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Now that the smoke has begun to clear from North Coast vineyards, questions are swirling about whether it will linger in the 2008 vintage.

Grape growers and winemakers closest to the wildfires are concerned that the vines may absorb enough of the unsavory smoke compounds to taint the wines.

"It's definitely a topic everyone is discussing up here," says Tex Sawyer, winemaker at two sparkling wine producers in Mendocino County's Anderson Valley, Roederer Estate and Scharffenberger Cellars.

For three weeks, smoke from wildfires raging out of control in timberlands just to the west have cast an acrid pall over the bucolic Anderson Valley.

The Cold Spring Complex of fires, which has burned 6,500 acres to date, has been one of the most stubborn of the approximately 2,010 separate blazes ignited by a lightning storm that struck June 21.

As of Wednesday, it continued to burn while 95 percent of the other fires in the county scorching 53,000 acres had been contained.

Firefighting helicopters have been regular visitors at winery irrigation ponds, and vineyard workers have been sent home many days out of concern for their health. With the start of harvest just a few weeks away, concern is turning to the health of the grapes.

"We certainly have a concern that something could happen, but we really don't know," Sawyer said. "We're basically just waiting to see what develops."

While Mendocino's wineries may be on the front lines in the debate, some suggest plenty of other wineries need to be aware of the potential problems. They say smoke has been thick enough and hung around long enough that vineyards all over the state could be affected.

"They should be concerned, and so should the wineries in Sonoma and Napa," said Bob Kreisher, president of Memstar North America, a Santa Rosa-based wine filtration company that offers a service to remove smoky flavors from tainted wine.

Government sponsored studies in Australia have shown that exposure for just a few hours to smoke from brush fires is enough to taint the taste in wine, Kreisher said. By comparison, smoke has been hanging over parts of the North Coast for weeks, he noted.

The timing of the fires couldn't have been worse, Kreisher said, because the impact is greatest not when the grapes are close to harvest, but mid-season when they are growing rapidly in size.

The compounds from the smoke are absorbed by the leaves, transferred to the fruit and then released during fermentation, Kreisher said.

The result is wines with a slight bouquet of bacon or wet ashtray, Kreisher said.

Others disagree with Kreisher's assessment, pointing out that he and other companies that claim to remove smoke taint have a vested interest in it being perceived as a widespread problem.

Kreisher gave an impromptu presentation at a meeting of a group of Sonoma vineyard owners and managers last week, and some felt he was long on fear and short on facts.

Nick Frey, president of the Sonoma Winegrape Commission, said Kreisher's talk was informative but highly speculative.

"I would say he was speaking from experience. The question is, is that experience relevant?" Frey said.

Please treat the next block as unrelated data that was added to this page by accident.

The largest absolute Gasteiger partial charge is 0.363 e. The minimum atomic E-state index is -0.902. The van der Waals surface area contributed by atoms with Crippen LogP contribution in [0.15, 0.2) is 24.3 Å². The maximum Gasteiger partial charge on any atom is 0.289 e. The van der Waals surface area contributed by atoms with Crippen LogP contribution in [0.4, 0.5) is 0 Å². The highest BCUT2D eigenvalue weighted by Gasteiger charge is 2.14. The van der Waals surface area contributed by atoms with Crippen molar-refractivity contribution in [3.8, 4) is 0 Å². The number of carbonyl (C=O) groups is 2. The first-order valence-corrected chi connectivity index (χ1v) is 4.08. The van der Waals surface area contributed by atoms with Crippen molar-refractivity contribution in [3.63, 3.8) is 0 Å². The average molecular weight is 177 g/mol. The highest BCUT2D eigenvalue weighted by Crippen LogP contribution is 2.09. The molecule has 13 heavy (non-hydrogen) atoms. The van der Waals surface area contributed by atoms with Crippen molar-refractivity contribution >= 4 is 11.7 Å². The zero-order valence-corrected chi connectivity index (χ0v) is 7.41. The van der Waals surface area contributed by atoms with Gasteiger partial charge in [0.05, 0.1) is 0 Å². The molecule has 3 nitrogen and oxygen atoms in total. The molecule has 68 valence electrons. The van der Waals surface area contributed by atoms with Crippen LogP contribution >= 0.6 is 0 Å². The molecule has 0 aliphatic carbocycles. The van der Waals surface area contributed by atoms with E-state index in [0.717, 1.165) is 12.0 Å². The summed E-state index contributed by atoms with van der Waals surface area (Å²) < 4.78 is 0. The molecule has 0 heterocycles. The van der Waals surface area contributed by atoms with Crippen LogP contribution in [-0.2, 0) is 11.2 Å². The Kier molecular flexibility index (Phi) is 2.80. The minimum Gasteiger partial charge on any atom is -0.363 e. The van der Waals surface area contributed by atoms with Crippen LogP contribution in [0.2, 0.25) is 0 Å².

One key question Frey has is whether parallels to Australia, where much of the existing research on smoke taint has been conducted, can be drawn with conditions in the U.S. For one, brush fires in Australia often involve eucalyptus trees, which are filled with oils and resins that probably release different compounds in smoke than those from redwood and fir forests.

Another question is whether smoke taint is all that bad.

Tom DiBello, winemaker at Cedar Creek Winery in the Okanagan Valley in British Columbia, claims to have had the highest level of smoke-tainted wine ever recorded -- more than 20 times detectable levels.

Fires hung over his pinot noir vineyards for more than a month, to the point where it was difficult to breath.

"The smoke actually integrates into the skin, so it's not something that you can wash off," he said.

He hired a Napa company, Wine Secrets, to remove the taint, and was amazed at the results.

"It was remarkable how well it worked," he said. He sold the wines at a discount, he said.

The Cavedale Road fire in the Sonoma Valley in 1996 burned all around the famed Monte Rosso vineyard, burning in some cases right up to edges, according to Carolyn Martini, president of Martini Winery in the Napa Valley.

The wine made from the cabernet sauvignon grapes had a hint of smokiness, she said.

"It did show up in a slightly smoky flavor in the wine, which people liked," she said.

The wine received excellent scores, and the winery didn't need to put the wine through filtration processes to remove the flavors, which she thinks mellowed through fermentation and aging.

The taste is not dissimilar to the flavors imparted to wine by oak barrels that are slightly toasted, she said. While the wines were well received, she wouldn't want to repeat the harrowing experience

"It's probably cheaper to char your barrels than burn your vineyard," Martini said.

Research on the subject is limited, and debates about the effect of smoke on wines are inconclusive without data, said Rodger Boulton of UC Davis.

"We have a golden opportunity to learn something about that, and there seems to be a resistance or an absence of willingness to do that," Boulton said.

Few growers in Sonoma County seem worried, probably because they know there's little use in worrying until they know whether they have an issue, Frey said.

"Until we get through this harvest, I don't think anyone can do anything more than speculate," he said.

You can reach Staff Writer Kevin McCallum at 521-5207 or kevin.mccallum@pressdemocrat.com.